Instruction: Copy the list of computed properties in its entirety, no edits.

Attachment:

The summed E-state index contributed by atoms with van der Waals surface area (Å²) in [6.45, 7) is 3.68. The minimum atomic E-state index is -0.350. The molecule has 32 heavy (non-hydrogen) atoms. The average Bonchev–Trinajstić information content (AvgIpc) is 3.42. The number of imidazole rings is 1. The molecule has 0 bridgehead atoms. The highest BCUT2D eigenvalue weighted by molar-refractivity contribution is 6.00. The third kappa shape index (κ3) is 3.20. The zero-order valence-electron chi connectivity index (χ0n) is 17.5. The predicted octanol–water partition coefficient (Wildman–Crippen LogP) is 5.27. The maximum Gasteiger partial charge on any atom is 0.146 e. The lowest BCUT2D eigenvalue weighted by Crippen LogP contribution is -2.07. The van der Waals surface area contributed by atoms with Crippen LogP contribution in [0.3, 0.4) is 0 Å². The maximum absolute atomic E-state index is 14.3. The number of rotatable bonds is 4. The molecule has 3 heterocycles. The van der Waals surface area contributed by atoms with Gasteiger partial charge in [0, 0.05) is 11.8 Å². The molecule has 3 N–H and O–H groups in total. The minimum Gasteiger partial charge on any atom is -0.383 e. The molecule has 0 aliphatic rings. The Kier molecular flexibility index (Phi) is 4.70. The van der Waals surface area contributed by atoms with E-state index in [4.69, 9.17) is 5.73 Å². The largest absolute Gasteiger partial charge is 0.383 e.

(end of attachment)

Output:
The summed E-state index contributed by atoms with van der Waals surface area (Å²) in [6.45, 7) is 3.68. The minimum atomic E-state index is -0.350. The molecule has 32 heavy (non-hydrogen) atoms. The average Bonchev–Trinajstić information content (AvgIpc) is 3.42. The number of imidazole rings is 1. The molecule has 0 bridgehead atoms. The highest BCUT2D eigenvalue weighted by molar-refractivity contribution is 6.00. The third kappa shape index (κ3) is 3.20. The zero-order valence-electron chi connectivity index (χ0n) is 17.5. The predicted octanol–water partition coefficient (Wildman–Crippen LogP) is 5.27. The maximum Gasteiger partial charge on any atom is 0.146 e. The lowest BCUT2D eigenvalue weighted by Crippen LogP contribution is -2.07. The van der Waals surface area contributed by atoms with Crippen LogP contribution in [0.3, 0.4) is 0 Å². The maximum absolute atomic E-state index is 14.3. The number of rotatable bonds is 4. The molecule has 3 heterocycles. The van der Waals surface area contributed by atoms with Gasteiger partial charge in [0, 0.05) is 11.8 Å². The molecule has 3 N–H and O–H groups in total. The minimum Gasteiger partial charge on any atom is -0.383 e. The molecule has 0 aliphatic rings. The Kier molecular flexibility index (Phi) is 4.70. The van der Waals surface area contributed by atoms with E-state index in [4.69, 9.17) is 5.73 Å². The largest absolute Gasteiger partial charge is 0.383 e.